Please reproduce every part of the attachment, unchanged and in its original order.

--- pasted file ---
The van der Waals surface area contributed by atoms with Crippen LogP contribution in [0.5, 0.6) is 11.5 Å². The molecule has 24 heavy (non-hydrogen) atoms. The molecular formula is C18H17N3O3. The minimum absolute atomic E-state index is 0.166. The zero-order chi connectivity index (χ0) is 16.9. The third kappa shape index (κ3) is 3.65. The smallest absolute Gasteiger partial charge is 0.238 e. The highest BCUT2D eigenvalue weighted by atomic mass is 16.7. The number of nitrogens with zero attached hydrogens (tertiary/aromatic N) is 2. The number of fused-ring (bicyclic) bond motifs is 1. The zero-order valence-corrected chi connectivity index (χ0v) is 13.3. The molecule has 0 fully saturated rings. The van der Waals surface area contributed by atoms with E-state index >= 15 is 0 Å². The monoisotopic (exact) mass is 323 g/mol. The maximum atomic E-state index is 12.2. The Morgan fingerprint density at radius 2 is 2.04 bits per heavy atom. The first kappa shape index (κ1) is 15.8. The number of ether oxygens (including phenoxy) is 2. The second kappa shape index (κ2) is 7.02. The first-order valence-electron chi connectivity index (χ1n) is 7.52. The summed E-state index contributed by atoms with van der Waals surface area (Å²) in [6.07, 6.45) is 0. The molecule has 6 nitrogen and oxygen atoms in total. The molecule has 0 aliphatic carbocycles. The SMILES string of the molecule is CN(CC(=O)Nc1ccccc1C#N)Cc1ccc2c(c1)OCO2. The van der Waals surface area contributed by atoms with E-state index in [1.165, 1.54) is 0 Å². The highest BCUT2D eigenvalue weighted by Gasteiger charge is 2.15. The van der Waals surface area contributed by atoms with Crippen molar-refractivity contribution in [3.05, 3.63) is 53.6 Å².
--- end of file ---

The van der Waals surface area contributed by atoms with Crippen LogP contribution in [0.5, 0.6) is 11.5 Å². The molecule has 24 heavy (non-hydrogen) atoms. The molecular formula is C18H17N3O3. The minimum absolute atomic E-state index is 0.166. The zero-order chi connectivity index (χ0) is 16.9. The third kappa shape index (κ3) is 3.65. The smallest absolute Gasteiger partial charge is 0.238 e. The highest BCUT2D eigenvalue weighted by atomic mass is 16.7. The number of nitrogens with zero attached hydrogens (tertiary/aromatic N) is 2. The number of fused-ring (bicyclic) bond motifs is 1. The zero-order valence-corrected chi connectivity index (χ0v) is 13.3. The molecule has 0 fully saturated rings. The van der Waals surface area contributed by atoms with E-state index >= 15 is 0 Å². The monoisotopic (exact) mass is 323 g/mol. The maximum atomic E-state index is 12.2. The Morgan fingerprint density at radius 2 is 2.04 bits per heavy atom. The first kappa shape index (κ1) is 15.8. The number of ether oxygens (including phenoxy) is 2. The second kappa shape index (κ2) is 7.02. The first-order valence-electron chi connectivity index (χ1n) is 7.52. The summed E-state index contributed by atoms with van der Waals surface area (Å²) in [6.07, 6.45) is 0. The molecule has 6 nitrogen and oxygen atoms in total. The molecule has 0 aliphatic carbocycles. The SMILES string of the molecule is CN(CC(=O)Nc1ccccc1C#N)Cc1ccc2c(c1)OCO2. The van der Waals surface area contributed by atoms with E-state index in [1.165, 1.54) is 0 Å². The highest BCUT2D eigenvalue weighted by Gasteiger charge is 2.15. The van der Waals surface area contributed by atoms with Crippen molar-refractivity contribution in [3.05, 3.63) is 53.6 Å².